Viktor Pavlov’s war job is finding Russian Federation (RF) soldiers and weapons, so that other members of the Ukrainian army can destroy them. By almost any standard, he’s a professional.

Pavlov, 36, is a member of a reconnaissance unit numbering full strength at around 20 men – the eyes and ears of the Azov Special Operations Forces (SSO) Regiment. Unlike the Azov Regiment that fought in Mariupol, a National Guard formation at war since 2014 in south Donbas, Pavlov and his mates were all civilians living peaceful lives, mostly in the greater Kyiv area, when the Russians invaded Ukraine on Feb. 24 and began their assault on the capital.

Through friends, Pavlov learned that Azov members and supporters in Kyiv were forming a Territorial Defense Battalion as part of the national defense plan. The idea was to turn the battalion, at this point armed civilians barely able to fire their rifles, into a disciplined fighting unit. Patriotism was at a crescendo, and for each spot in the unit there were five applicants.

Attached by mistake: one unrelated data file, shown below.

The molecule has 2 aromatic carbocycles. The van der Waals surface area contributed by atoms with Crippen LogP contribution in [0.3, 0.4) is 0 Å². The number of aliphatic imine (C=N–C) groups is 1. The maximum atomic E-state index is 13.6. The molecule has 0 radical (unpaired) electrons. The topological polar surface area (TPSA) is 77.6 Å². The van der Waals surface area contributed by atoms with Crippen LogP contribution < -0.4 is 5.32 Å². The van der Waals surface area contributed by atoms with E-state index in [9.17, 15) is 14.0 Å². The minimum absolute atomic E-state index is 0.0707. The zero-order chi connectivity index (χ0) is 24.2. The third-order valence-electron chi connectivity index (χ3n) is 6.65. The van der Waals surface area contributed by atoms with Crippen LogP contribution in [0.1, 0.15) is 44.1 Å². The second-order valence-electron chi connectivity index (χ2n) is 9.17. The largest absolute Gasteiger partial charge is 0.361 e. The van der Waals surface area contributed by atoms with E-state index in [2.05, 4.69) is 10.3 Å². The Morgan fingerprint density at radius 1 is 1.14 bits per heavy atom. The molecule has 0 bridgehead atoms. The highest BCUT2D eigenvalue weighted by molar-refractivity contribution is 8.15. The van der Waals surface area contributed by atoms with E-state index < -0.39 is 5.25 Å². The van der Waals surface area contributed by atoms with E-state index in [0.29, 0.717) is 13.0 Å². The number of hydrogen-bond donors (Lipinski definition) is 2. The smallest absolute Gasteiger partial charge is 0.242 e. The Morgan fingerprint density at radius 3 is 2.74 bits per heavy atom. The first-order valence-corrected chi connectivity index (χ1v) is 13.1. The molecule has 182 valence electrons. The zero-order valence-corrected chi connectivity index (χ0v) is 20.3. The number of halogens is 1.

Pavlov, fortunately according to him, had studied three years in Kyiv’s elite Suvorov military academy before abandoning a potential army career to go into business in the clothing and merchandise field. He had 12 stores. He wasn’t an Azov member himself, but, with military experience in short supply, and the Russians closing in, his past studies as a military cadet were adjudged sufficient to make him a new member of the unofficial Azov Kyiv territorial defense battalion.

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Azov Special Operations Regiment (SSO) member Viktor Pavlov describes a patrol plan and intelligence gained, following a patrol in the southern Zaporizhia sector (MAKS PILIPENKO)

As the Russian army moved south in March, Pavlov, like thousands of husbands and father volunteers manning the capital’s barricades, learned on the job how to stand watch, shoot straight, dig a fighting position, evade artillery fire and ambush Russian patrols. At the same time, as was also the case for many in his unit, he had to plan, organize, pay for and remotely supervise the evacuation of his family.